https://doi.org/10.1371/journal.pone.0017417.g001

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Figure 2. Alterations in EphB2 signaling and expression control dendritic protrusion length in brain slice culture.

A. Example of 4DIV layer 2/3 control cortical neuron in brain slice culture transfected with EGFP. Images collected with a two-photon microscope Leica TSP-2 and z-stack generated using NIH ImageJ. Adjacent, a high magnification view of a segment of dendrite containing both spines and filopodia. Graph shows distribution of lengths of protrusions in control neurons. B. As in A, but cortical neuron transfected with EGFP and wild type EphB2 expression constructs. Quantification indicates an increased proportion of shorter protrusions. C. As in A, but cortical neuron transfected with EGFP and EphB2DN expression constructs. Quantification indicates an increased proportion of longer protrusions. D. As in A, but cortical neuron transfected with shRNA targeting EphB2. Quantification indicates an overall decrease in protrusion number. E. Quantification of the overall density of protrusions in analyzed neurons (Control n = 19, EphB2 n = 17, EphB2DN n = 15, EphB2shRNA n = 7 neurons). F. Quantification of the overall length of dendritic protrusions in Control (n = 654 protrusions), EphB2 (n = 1141), and EphB2DN (n = 750). Error bars indicate standard error. *p<0.005, ** p<0.001.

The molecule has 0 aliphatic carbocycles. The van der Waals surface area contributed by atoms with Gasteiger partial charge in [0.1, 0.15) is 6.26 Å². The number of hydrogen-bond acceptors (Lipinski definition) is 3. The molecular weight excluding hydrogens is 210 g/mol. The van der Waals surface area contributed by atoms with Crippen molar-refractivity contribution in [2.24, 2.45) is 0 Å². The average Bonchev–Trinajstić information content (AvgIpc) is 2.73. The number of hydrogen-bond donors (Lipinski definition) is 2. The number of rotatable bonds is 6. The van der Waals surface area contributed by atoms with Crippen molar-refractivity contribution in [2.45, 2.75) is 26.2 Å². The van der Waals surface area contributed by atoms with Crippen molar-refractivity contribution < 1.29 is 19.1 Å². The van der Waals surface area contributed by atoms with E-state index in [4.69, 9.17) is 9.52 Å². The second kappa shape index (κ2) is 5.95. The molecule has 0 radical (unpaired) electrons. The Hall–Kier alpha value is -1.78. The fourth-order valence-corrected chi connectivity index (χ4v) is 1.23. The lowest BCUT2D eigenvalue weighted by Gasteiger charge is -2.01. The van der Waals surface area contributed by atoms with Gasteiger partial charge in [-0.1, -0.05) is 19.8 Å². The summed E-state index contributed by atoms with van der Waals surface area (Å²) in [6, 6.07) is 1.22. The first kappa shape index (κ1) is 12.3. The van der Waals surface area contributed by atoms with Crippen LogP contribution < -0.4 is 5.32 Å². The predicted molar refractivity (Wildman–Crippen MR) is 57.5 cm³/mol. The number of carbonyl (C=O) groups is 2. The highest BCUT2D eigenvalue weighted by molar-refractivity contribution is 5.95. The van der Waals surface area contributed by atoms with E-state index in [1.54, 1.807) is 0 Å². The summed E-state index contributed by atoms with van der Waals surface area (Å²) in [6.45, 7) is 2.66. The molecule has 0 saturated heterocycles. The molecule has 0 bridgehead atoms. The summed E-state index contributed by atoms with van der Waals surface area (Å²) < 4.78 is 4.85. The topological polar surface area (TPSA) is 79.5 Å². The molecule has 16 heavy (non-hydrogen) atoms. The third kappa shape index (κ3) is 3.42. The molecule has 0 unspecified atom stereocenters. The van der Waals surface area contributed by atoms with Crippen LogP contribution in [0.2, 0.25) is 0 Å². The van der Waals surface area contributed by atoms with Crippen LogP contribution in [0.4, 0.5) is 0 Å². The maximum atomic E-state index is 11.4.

https://doi.org/10.1371/journal.pone.0017417.g002

While genetic deletion of EphBs from mouse brain has been found to result in fewer dendritic spines [16] and excitatory synapses [22], less is known regarding how reduced EphB expression in individual neurons in a more intact preparation impacts dendritic protrusion length. To study this question we used a previously characterized shRNA construct [14] that reduces the expression of EphB2 in neurons, can be rescued by expression of shRNA insensitive EphB2 constructs, and has no effect on neurons from EphB triple knockout mice (EphB1-/-, EphB2-/-, EphB3-/-). Consistent with previous work in dissociated neurons and in mice lacking EphB1-3 [16], [22], shRNA knockdown of EphB2 expression did result in a ∼50% reduction in dendritic protrusion density (control, 0.194±0.022 protrusions/µm; EphB2 shRNA, 0.104±0.030 protrusions/µm; p<0.05) (Figure 2). Together with results from EphB2 and EphB2DN overexpression, these findings indicate that while dendritic protrusions are not maintained in normal numbers in the absence of EphB expression, increasing EphB expression or interfering with downstream signaling does not simply result in addition of new protrusions of a particular type.